The prophet and his prophecy
Little is known about Habakkuk (Clinger) except that he was a contemporary of Jeremiah and ministered some twenty years after Zephaniah (whose book comes after). He was a man of vigorous faith rooted deeply in the religious traditions of Israel. He was bold enough to remonstrate with the Almighty over the sort of issues that have occupied human kind since the time of Job – why does such and such occur – it just isn’t right – with the Lord, rather than rebuking his audacity, explaining His actions in a way that puts Habakkuk’s mind at rest.
Background and context
The prediction of the coming Babylonian invasion (1:6) indicates Habakkuk lived in Judah toward the end of Josiah’s reign (640–609 BC) or the beginning of Jehoiakim’s (609–598). The prophecy is generally dated a little before or after the battle of Carchemish (605), when Egyptian forces, which had earlier gone to the aid of the last Assyrian king, were routed by the Babylonians under Nabopolassar and Nebuchadnezzar and were pursued as far as the Egyptian border (Jeremiah 46). Habakkuk, like Jeremiah, probably lived to see the initial fulfilment of his prophecy with Jerusalem attacked by the Babylonians in 597. He wrote clearly and with great feeling, using poetic language, and unlike Zephaniah he came up with many memorable phrases (2:2,4,14,20; 3:2,17–19).
A synopsis of the Book
- Habakkuk’s First Complaint: Why does the evil go unpunished? (1:2-4)
- God’s Answer: The Babylonians will punish Judah (1:5-11)
- Habakkuk’s Second Complaint: How can a just God use wicked Babylon to punish a people more righteous than themselves? (1:12-2:1)
- God’s Answer: Babylon will be punished, faith will be rewarded (2:2–20)
- Habakkuk’s Prayer: After asking for manifestations of God’s wrath and mercy (as seen in the past), he confesses trust and joy in God (Ch. 3)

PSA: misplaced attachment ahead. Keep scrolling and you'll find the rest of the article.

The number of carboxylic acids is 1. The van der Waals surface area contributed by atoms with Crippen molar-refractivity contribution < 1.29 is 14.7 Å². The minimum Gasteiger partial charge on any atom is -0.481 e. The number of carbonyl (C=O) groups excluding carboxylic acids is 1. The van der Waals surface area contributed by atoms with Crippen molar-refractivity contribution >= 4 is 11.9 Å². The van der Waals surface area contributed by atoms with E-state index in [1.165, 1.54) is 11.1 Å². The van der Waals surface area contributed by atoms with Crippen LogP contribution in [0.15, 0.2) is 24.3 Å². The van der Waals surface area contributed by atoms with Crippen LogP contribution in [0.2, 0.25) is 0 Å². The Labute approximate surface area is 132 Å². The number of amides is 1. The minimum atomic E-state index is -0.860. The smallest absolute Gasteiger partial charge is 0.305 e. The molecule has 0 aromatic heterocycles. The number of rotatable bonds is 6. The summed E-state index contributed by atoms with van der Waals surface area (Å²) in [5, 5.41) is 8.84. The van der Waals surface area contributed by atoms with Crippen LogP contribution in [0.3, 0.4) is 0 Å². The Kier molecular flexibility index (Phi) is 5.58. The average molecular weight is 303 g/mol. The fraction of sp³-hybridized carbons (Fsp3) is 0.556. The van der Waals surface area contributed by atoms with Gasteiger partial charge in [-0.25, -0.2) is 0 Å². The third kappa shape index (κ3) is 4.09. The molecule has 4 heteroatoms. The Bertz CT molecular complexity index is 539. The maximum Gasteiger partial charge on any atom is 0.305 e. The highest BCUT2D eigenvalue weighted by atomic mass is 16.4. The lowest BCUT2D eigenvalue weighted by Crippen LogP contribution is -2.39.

The message of the Prophet
Among the prophetic writings, Habakkuk is somewhat unique in that it includes no oracle addressed to Israel. It contains, rather, a dialogue between the prophet and God. In the first two chapters, Habakkuk argues with God over His ways that appear to him unfathomable, if not unjust. Having received replies, he responds with a beautiful confession of faith (Chapter 3). This account of wrestling with God is, however, not just a fragment from a private journal that has somehow entered the public domain; it was composed for Israel. No doubt it represented the voice of the godly in Judah, struggling to comprehend the ways of God. God’s answers therefore spoke to all who shared Habakkuk’s troubled doubts. And Habakkuk’s confession became a public expression. Habakkuk was perplexed that wickedness, strife and oppression were rampant in Judah but God seemingly did nothing. When told that the Lord was preparing to do something about it through the “ruthless” Babylonians (1:6), his perplexity only intensified: How could God, “too pure to look on evil” (1:13), appoint such a nation “to execute judgment” (1:12) on a nation that is “more righteous than themselves” (1:13)? God makes it clear that eventually the corrupt destroyer will itself be destroyed. In the end, Habakkuk learns to rest in God’s sovereign appointments and await his working in a spirit of worship. He learns to wait patiently in faith (2:3-4) for God’s kingdom to be expressed universally (2:14).
Chapter 1: begins with an anguished cry to God: “O Lord, how long shall I cry, and thou wilt not hear” (1:2). There is violence, injustice, conflict, lawlessness – in JUDAH, just as Jeremiah and contemporary prophets observed. Why doesn’t God do something (1.1-4)? Incredibly, God’s response is He is going to raise up an idolatrous and pagan nation to use as an instrument of punishment on His own people! Babylonia was a super-power feared throughout that part of the world, and God was going to use them to punish sin! (1.5-11). But still this doesn’t satisfy Habakkuk. In Chapter 1.12 – 2.1 he continues to complain. He still can’t understand how God can tolerate such high levels of evil – even using the evilness in other nations as part of His purpose. How can God use wrong to punish wrong? How can God use the Babylonians, who worship their own prowess and abilities like a fisherman might worship the nets and hooks he has made for himself? Can God really tolerate the Babylonians as they cruelly ‘catch’ and conquer more and more nations – and even His own people?